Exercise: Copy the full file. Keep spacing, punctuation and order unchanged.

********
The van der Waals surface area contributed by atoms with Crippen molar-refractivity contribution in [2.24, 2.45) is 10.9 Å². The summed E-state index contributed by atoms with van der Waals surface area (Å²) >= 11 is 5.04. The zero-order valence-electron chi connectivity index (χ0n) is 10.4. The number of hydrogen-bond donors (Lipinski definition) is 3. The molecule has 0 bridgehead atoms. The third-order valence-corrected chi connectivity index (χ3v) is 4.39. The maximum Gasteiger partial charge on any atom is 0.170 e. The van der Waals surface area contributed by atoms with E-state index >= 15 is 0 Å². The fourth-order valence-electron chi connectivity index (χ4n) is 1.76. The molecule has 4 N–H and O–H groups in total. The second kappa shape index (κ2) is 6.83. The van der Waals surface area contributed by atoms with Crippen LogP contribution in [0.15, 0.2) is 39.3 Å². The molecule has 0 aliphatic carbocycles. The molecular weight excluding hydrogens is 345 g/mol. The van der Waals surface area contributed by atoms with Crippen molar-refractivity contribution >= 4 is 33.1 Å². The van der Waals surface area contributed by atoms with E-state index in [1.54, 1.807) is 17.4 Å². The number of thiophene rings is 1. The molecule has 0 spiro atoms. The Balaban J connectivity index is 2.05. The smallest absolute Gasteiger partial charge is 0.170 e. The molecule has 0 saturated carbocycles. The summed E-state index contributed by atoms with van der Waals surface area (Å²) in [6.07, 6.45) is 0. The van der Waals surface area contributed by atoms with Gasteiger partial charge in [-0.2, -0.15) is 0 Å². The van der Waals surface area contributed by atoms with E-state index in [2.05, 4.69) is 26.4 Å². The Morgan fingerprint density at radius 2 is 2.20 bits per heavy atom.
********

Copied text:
The van der Waals surface area contributed by atoms with Crippen molar-refractivity contribution in [2.24, 2.45) is 10.9 Å². The summed E-state index contributed by atoms with van der Waals surface area (Å²) >= 11 is 5.04. The zero-order valence-electron chi connectivity index (χ0n) is 10.4. The number of hydrogen-bond donors (Lipinski definition) is 3. The molecule has 0 bridgehead atoms. The third-order valence-corrected chi connectivity index (χ3v) is 4.39. The maximum Gasteiger partial charge on any atom is 0.170 e. The van der Waals surface area contributed by atoms with E-state index >= 15 is 0 Å². The fourth-order valence-electron chi connectivity index (χ4n) is 1.76. The molecule has 4 N–H and O–H groups in total. The second kappa shape index (κ2) is 6.83. The van der Waals surface area contributed by atoms with Crippen LogP contribution in [0.15, 0.2) is 39.3 Å². The molecule has 0 aliphatic carbocycles. The molecular weight excluding hydrogens is 345 g/mol. The van der Waals surface area contributed by atoms with Crippen molar-refractivity contribution >= 4 is 33.1 Å². The van der Waals surface area contributed by atoms with E-state index in [1.54, 1.807) is 17.4 Å². The number of thiophene rings is 1. The molecule has 0 spiro atoms. The Balaban J connectivity index is 2.05. The smallest absolute Gasteiger partial charge is 0.170 e. The molecule has 0 saturated carbocycles. The summed E-state index contributed by atoms with van der Waals surface area (Å²) in [6.07, 6.45) is 0. The van der Waals surface area contributed by atoms with Gasteiger partial charge in [-0.2, -0.15) is 0 Å². The van der Waals surface area contributed by atoms with E-state index in [2.05, 4.69) is 26.4 Å². The Morgan fingerprint density at radius 2 is 2.20 bits per heavy atom.